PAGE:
3. I have worked with children who have had good results from every single option for treatment of spasticity. And some who have had no good results from any treatment option.

    Hope you don't mind me chiming-in.

    PERCS is a relatively new orthopedic surgery that is showing some success. http://www.utmb.edu/ortho/clinical/faculty/percs_faq.htm

    The decisions you face are not easy. Barbara

  4. Hi Cary,
    My grandson's parents also face the same difficult decisions. Earl is on oral Baclofen, it has helped reduce spasticity without noticeable side effects. He wears day and night braces. He has had 3 series of Botox. The first a year ago, good results lasting about 6 weeks. The second three months later, no effect. The third yesterday, we'll see. I follow two blogs by mothers of 3 year old boys who have had SDR. Johnny in a Dress and Jump in for James. They are both pleased with the results. If you are on Facebook, there is a Family Forum. Parents discuss everything from making the decision to the surgery and the recovery to the post-op therapy. Type "Selective Dorsal Rhizotomy" in search. It's through St. Louis Children's Hospital. Physical Therapists typically are not in favor of SDR. The doctors here in Michigan are very cautious. Earl has not been through the process yet.

    We had a very exciting week. Earl walked independently!!! He can go about 15 feet, then he falls, laughs, pulls back up on something or someone and goes again. He's very proud of himself!

    Hope this helps.


  5. I had an SDR at 3, back when they were becoming popular. The last few years I've been through Baclofen & Botox, night splints, AFOs.... Each one has it's pros and cons. Each CP kid is different too. So my advice is do what you think is best for Ben. Take your time and do your research & talk to people you trust. You'll figure it out.

  6. Hello, Cary!
    Thanks for popping by my blog...and for leading me to yours! You have an awesome blog! And BEAUTIFULLY HANDSOME boys!

    As you know, my Ellie had SDR surgery last year, when she was 4 years old. We have been very happy with the results, although I'll be the first one to say that SDR is by no means a "cure" or "miracle". But, the benefits we've seen as a result of her reduced spasticity have WELL out-weighed the risks. We participated in THREE evaluations from three different neurosurgeons before we decided to go ahead with the SDR. The testing they performed was pretty intense, so I wouldn't worry about "easy candidacy". I think they've learned from their mistakes and the screening process has become much more selective. Fortunately, we received 3 "yes"s, so it helped make our decision a little easier. (BTW, one of our "yes"s came from our neuro at Shriner's in Minneapolis, who performs the surgery at Gillette's.)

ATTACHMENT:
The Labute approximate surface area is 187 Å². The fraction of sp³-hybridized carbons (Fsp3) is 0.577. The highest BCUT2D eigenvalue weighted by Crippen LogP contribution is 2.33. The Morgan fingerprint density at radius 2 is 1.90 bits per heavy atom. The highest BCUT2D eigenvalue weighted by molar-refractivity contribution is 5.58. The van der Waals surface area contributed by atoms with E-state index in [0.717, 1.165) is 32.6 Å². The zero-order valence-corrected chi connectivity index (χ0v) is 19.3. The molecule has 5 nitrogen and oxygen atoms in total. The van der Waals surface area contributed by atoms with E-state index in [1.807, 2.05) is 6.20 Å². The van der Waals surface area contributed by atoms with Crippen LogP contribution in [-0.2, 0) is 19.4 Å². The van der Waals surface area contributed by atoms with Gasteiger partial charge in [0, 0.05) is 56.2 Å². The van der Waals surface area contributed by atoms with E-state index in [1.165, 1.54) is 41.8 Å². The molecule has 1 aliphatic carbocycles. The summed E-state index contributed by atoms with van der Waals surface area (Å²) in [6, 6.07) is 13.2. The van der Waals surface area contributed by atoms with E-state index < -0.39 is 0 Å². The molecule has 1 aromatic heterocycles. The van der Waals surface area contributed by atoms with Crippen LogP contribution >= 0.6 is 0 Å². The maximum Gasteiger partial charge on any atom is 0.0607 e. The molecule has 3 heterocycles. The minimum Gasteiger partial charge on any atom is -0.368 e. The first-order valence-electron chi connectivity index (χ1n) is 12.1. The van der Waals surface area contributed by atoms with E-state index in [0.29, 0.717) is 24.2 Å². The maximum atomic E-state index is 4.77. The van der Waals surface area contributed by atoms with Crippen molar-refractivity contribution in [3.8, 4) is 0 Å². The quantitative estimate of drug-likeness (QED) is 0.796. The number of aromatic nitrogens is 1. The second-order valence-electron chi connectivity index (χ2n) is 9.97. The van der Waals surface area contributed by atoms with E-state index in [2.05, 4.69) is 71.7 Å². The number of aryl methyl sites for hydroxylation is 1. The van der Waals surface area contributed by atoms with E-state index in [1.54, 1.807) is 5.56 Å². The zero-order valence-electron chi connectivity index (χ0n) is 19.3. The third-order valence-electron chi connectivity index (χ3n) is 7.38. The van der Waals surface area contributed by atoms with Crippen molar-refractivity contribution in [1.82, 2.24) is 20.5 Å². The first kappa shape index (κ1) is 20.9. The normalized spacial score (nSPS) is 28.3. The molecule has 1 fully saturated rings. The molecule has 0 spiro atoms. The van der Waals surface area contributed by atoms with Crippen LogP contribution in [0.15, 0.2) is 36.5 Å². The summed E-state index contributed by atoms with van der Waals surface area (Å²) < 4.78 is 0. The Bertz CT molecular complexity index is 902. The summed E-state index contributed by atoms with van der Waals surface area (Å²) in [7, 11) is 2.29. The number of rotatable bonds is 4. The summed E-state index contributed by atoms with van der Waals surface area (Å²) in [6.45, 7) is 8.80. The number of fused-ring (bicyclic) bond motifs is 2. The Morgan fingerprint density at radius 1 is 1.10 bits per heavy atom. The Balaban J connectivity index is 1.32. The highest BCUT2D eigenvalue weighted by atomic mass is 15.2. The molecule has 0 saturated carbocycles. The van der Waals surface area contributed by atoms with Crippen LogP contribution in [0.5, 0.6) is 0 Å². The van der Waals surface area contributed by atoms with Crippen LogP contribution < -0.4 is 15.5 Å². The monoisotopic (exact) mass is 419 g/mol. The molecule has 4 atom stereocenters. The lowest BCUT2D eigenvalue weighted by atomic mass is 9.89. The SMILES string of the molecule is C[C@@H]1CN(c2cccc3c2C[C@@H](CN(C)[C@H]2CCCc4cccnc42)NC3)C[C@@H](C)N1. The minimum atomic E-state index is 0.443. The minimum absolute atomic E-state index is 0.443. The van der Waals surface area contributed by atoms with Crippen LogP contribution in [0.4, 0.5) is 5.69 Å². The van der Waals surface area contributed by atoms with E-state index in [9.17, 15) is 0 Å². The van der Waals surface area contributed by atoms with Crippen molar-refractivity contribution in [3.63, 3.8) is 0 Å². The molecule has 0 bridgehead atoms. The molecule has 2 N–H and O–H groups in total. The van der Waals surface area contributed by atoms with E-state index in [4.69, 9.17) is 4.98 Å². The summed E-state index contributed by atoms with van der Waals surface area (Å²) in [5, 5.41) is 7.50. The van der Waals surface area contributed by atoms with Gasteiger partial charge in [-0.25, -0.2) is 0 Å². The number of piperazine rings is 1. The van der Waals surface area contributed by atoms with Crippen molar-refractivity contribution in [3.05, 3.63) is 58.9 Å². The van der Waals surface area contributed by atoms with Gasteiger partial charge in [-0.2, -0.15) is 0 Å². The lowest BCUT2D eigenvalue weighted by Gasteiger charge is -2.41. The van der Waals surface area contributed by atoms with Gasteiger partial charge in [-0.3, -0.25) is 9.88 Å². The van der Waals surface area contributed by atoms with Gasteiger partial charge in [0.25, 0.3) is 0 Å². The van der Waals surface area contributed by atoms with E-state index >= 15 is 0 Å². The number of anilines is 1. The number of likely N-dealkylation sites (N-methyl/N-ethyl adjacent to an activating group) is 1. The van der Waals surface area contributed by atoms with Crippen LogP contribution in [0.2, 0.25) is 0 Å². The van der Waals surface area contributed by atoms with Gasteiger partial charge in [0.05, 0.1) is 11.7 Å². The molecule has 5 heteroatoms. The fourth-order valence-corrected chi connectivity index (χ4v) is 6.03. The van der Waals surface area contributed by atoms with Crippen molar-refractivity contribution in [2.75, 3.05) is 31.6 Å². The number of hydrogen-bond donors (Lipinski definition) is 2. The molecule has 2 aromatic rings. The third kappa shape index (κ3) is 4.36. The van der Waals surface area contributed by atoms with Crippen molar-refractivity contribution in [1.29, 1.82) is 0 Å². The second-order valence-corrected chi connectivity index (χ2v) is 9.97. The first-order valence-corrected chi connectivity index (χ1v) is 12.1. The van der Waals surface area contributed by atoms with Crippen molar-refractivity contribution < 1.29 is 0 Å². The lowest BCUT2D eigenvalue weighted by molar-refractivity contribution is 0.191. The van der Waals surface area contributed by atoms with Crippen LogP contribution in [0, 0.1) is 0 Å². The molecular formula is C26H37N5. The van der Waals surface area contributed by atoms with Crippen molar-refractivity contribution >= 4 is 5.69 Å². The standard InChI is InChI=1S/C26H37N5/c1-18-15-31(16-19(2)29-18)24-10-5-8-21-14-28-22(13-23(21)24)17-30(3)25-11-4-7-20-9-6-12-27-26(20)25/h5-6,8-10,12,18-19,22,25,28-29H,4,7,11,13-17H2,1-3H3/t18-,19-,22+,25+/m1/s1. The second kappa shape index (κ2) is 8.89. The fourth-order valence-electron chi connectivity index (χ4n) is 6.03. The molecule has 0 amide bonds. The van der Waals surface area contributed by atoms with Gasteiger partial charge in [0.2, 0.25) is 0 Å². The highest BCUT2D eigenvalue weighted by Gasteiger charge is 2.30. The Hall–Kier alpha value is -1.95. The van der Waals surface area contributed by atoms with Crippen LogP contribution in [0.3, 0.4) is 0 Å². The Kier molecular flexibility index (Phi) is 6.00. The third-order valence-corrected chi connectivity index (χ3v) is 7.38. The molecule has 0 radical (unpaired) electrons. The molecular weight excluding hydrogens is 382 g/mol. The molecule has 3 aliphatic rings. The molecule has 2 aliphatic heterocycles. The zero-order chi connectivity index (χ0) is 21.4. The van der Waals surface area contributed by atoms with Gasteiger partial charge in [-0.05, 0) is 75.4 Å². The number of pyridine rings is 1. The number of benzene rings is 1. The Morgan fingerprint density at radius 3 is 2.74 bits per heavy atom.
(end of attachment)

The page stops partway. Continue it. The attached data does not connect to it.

We opted to go with Dr. Steinbok in Vancouver because 1) staying in Canada was BY FAR the cheapest, 2) he has performed over 500 of these surgeries, 3) he performs the less invasive type of SDR and the recovery time is cut in half, 4) we trusted him completely. We haven't once regretted our decision. Dr. Steinbok, his staff, and the staff at BC Children's Hospital were all amazing. (We live in Manitoba, so it was a trek for us to get out to Vancouver, but definitely worth it.)

    If you have any other questions, let me know! It sounds like your Ben is a little more physically advanced than Ellie, so his results from SDR could well lead to independent walking. Dr. Steinbok was always really honest with us, and he predicted that Ellie would still have to use canes, even with the surgery. But, the reduction in spasticity has changed Ellie's life.

    Hope that helps and I look forward to reading more about your beeoooteeful family!


  7. Ben sounds like me, as far as the "not being the most cooperative kid in PT" part haha. I have had several surgeries on my legs to try and combat my spasticity, the first being archilies and hamstring lengthening at age four. I hated being in the casts so much that my parents had to ask the surgeon to remove them two weeks after the surgery, but I hated PT even more. Apparently I used to scream every time I went. In other words, I was very stubborn and I pity my poor parents for having to deal with it! Although tough, surgery has helped me for sure. Good luck on your decision and thanks for following my blog!

  8. CaryAnne, I posed your question to my PT again and he wondered if you have looked at the Baclofen pump.

  9. After just seeing our orthopedic surgeon, we're just getting into see the Hypertonia Clinic at Bloorview on the 3rd of March. I have heard a lot of success with baclofen pumps. And Cary? Congratulations, I now have to google SDR's. Usually when people talk about spasticity treatments for kids with CP I can usually confidently say "Yeah. I know, I googled it" ;)